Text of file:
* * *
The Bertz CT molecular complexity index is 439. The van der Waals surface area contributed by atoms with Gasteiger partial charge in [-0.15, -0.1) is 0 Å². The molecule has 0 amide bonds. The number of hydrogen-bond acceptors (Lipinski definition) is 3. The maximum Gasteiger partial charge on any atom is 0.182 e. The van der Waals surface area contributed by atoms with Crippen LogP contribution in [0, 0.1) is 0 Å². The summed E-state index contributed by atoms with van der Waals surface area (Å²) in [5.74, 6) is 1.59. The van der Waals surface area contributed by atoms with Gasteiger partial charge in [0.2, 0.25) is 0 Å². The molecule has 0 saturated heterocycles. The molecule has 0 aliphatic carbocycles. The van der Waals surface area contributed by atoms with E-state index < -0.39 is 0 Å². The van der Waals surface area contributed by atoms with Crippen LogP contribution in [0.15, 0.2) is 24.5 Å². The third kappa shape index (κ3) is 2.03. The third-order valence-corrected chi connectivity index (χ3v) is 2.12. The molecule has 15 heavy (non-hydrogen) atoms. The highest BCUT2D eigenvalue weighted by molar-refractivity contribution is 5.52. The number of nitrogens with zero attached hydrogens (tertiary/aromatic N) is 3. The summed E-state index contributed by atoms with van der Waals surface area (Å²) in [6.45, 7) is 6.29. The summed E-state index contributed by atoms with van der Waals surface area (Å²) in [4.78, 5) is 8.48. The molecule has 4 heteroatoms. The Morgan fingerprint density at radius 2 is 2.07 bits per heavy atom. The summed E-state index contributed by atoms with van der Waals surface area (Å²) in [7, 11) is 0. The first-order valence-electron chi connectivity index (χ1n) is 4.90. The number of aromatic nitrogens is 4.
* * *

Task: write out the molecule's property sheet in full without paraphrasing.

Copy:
The Bertz CT molecular complexity index is 439. The van der Waals surface area contributed by atoms with Gasteiger partial charge in [-0.15, -0.1) is 0 Å². The molecule has 0 amide bonds. The number of hydrogen-bond acceptors (Lipinski definition) is 3. The maximum Gasteiger partial charge on any atom is 0.182 e. The van der Waals surface area contributed by atoms with Crippen LogP contribution in [0, 0.1) is 0 Å². The summed E-state index contributed by atoms with van der Waals surface area (Å²) in [5.74, 6) is 1.59. The van der Waals surface area contributed by atoms with Gasteiger partial charge in [0.2, 0.25) is 0 Å². The molecule has 0 saturated heterocycles. The molecule has 0 aliphatic carbocycles. The van der Waals surface area contributed by atoms with E-state index < -0.39 is 0 Å². The van der Waals surface area contributed by atoms with Crippen LogP contribution in [0.15, 0.2) is 24.5 Å². The third kappa shape index (κ3) is 2.03. The third-order valence-corrected chi connectivity index (χ3v) is 2.12. The molecule has 15 heavy (non-hydrogen) atoms. The highest BCUT2D eigenvalue weighted by molar-refractivity contribution is 5.52. The number of nitrogens with zero attached hydrogens (tertiary/aromatic N) is 3. The summed E-state index contributed by atoms with van der Waals surface area (Å²) in [6.45, 7) is 6.29. The summed E-state index contributed by atoms with van der Waals surface area (Å²) in [4.78, 5) is 8.48. The molecule has 4 heteroatoms. The Morgan fingerprint density at radius 2 is 2.07 bits per heavy atom. The summed E-state index contributed by atoms with van der Waals surface area (Å²) in [7, 11) is 0. The first-order valence-electron chi connectivity index (χ1n) is 4.90. The number of aromatic nitrogens is 4.